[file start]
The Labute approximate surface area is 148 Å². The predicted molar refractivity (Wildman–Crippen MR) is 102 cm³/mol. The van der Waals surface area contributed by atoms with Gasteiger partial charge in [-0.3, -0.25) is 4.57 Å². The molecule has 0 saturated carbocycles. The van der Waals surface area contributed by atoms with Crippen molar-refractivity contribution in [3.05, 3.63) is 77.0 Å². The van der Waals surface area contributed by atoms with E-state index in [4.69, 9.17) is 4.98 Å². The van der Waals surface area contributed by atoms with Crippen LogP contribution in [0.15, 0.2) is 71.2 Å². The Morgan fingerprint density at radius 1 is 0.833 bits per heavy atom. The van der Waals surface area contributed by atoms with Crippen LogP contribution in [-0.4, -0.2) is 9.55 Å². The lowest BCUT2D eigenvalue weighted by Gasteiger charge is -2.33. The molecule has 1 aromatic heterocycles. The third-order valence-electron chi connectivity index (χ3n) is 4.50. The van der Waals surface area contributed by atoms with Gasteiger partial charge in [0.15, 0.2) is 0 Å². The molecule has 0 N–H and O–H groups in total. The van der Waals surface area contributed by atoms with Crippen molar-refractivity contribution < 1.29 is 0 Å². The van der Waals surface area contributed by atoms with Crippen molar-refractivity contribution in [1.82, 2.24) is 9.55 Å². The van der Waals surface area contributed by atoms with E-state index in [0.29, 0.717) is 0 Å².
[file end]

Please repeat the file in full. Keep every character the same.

The Labute approximate surface area is 148 Å². The predicted molar refractivity (Wildman–Crippen MR) is 102 cm³/mol. The van der Waals surface area contributed by atoms with Gasteiger partial charge in [-0.3, -0.25) is 4.57 Å². The molecule has 0 saturated carbocycles. The van der Waals surface area contributed by atoms with Crippen molar-refractivity contribution in [3.05, 3.63) is 77.0 Å². The van der Waals surface area contributed by atoms with E-state index in [4.69, 9.17) is 4.98 Å². The van der Waals surface area contributed by atoms with Crippen LogP contribution in [0.15, 0.2) is 71.2 Å². The Morgan fingerprint density at radius 1 is 0.833 bits per heavy atom. The van der Waals surface area contributed by atoms with Crippen LogP contribution in [-0.4, -0.2) is 9.55 Å². The lowest BCUT2D eigenvalue weighted by Gasteiger charge is -2.33. The molecule has 1 aromatic heterocycles. The third-order valence-electron chi connectivity index (χ3n) is 4.50. The van der Waals surface area contributed by atoms with Gasteiger partial charge in [0.15, 0.2) is 0 Å². The molecule has 0 N–H and O–H groups in total. The van der Waals surface area contributed by atoms with Crippen molar-refractivity contribution < 1.29 is 0 Å². The van der Waals surface area contributed by atoms with Crippen molar-refractivity contribution in [1.82, 2.24) is 9.55 Å². The van der Waals surface area contributed by atoms with E-state index in [0.29, 0.717) is 0 Å².